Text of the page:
What Are Some of Best Treatments for Psoriasis? Psoriasis is a chronic disorder of the skin that causes skin cells to multiply rapidly up to ten times faster than usual. Being an autoimmune disorder, it affects the immune system by attacking the “T- lymphocytes” white blood cells. These, in turn, start attacking healthy cells and over-speed up new skin cell production. With the abnormal buildup of cells, bumpy thick red scaly patches that characterize the condition develop. The psoriasis dermatologists at Dallas Dermatology Partners have some additional information as to how to better treat psoriasis on their blog.
What causes it?
No one knows its exact cause, but experts say some environmental and genetic factors can cause the disorder. Things that are known to trigger it range from emotional stress, beta-blocker medications, cuts and surgeries, as well as antimalarial drugs like hydroxychloroquine.
Symptoms vary depending on the psoriasis type and from one person to another. The most common symptoms are:
- Red and raised patches of the skin
- Plagues, i.e., whitish-silver scales which form on the red patches
- Burning and itchiness
- Dry skin that cracks therefore bleeding
- Pain and swelling around the joints
Types of psoriasis
It is the most common type. Eighty percent of the reported cases are plague psoriasis, as estimated by the American Academy of Dermatology (AAD). This particular type causes red, inflamed patches covered with whitish-silvery scales. The scalp, knees, and elbows are the areas most affected.
Pustular psoriasis occurs more in adults than children. Blisters filled with pus and large red skin areas are the typical characteristics of the condition. It’s more localized on the palms and feet.
This kind is mostly seen in children and young adults. It is associated with pink spots on the torso, limbs, and arms.
Although it’s rare, this type could result in more severe illness when left untreated. It covers large areas of the body, causing fiery redness and peeling of scales in sheets.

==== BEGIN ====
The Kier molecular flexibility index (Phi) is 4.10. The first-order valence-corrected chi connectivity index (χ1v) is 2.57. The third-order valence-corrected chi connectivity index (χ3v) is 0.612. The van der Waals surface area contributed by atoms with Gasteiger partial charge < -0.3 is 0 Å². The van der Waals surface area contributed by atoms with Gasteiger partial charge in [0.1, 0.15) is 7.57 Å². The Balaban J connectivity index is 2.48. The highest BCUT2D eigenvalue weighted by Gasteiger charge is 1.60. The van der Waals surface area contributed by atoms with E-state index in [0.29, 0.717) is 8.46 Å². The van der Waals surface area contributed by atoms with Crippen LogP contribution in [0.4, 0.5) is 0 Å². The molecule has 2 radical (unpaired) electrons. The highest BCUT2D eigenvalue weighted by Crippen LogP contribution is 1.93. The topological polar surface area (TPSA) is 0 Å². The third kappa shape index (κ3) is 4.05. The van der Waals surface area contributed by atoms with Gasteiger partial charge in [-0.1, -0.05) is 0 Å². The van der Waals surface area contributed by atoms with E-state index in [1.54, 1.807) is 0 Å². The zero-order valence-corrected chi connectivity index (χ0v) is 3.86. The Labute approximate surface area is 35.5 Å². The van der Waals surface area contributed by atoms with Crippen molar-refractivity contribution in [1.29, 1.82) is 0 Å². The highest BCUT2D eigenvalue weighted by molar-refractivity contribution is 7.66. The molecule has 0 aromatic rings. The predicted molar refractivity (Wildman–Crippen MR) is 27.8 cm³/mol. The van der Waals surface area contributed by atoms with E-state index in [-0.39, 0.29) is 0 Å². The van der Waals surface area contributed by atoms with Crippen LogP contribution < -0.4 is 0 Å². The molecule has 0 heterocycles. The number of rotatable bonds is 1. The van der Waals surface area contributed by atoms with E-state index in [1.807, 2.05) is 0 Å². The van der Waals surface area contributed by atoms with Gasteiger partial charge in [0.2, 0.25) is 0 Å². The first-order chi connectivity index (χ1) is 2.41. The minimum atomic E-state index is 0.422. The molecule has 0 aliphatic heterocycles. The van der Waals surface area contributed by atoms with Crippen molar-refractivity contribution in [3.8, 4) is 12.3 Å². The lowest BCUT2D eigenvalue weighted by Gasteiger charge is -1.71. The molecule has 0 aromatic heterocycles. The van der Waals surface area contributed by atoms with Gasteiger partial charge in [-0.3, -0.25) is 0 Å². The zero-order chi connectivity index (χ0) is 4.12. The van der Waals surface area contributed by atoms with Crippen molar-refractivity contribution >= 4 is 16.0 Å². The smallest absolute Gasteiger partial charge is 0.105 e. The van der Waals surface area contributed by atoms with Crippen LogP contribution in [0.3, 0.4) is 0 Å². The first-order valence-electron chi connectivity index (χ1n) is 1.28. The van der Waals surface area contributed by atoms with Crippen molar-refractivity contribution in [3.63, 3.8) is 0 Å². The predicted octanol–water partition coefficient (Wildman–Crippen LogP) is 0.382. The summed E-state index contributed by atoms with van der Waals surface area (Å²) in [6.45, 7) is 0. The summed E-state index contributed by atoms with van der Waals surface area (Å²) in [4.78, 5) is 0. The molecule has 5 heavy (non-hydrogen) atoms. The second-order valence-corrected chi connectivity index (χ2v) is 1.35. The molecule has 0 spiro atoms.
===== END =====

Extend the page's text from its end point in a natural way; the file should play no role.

When affected, the skin develops bright red, inflamed, and shiny lesions. These will mostly appear under the armpits, groins, breasts, or under skin folds in the genitalia.
Luckily despite its incurable nature, psoriasis responds well to several treatments.
The most common treatments are oral medications, light therapies, topical treatments, biologic injections, or a combination of the four.
- Salicylic acid. By applying this ointment, you get a local relief to the affected area as it smoothens the skin, which encourages shedding off the scales.
- Moisturizers. Nonprescription and prescription forms of moisturizers exist. They reduce the scales responsible for impeding topical medications’ flow into the deep underlying layers.
- Topical corticosteroids. They are the first-line of treatment for small areas. This treatment comes in many forms, such as sprays, gels, creams, ointments, and foams.
Natural sunlight or exposing the skin to narrow-band Ultraviolet-B light slows down the cells’ overproduction, thus enhancing the skin appearance.
Retinoids, cyclosporine, and methotrexate are the standard drugs administered through the mouth for this disorder.
Biologic injection treatment acts by targeting overactive T-lymphocytes. By so doing, they offer an immunomodulatory effect that controls psoriasis.
Finding a good dermatologist will undoubtedly be of great help as he or she will assist you in several ways. For instance, they will help you know the exact treatment that suits and thus works for you. Should it be necessary, they will also modify your current treatment for even better results.
Since the illness has no cure yet, understanding and knowing how to manage it proves to be a good fit. Visiting a good dermatologist is of utmost importance as he or she will assist with all the information you need regarding the ailment.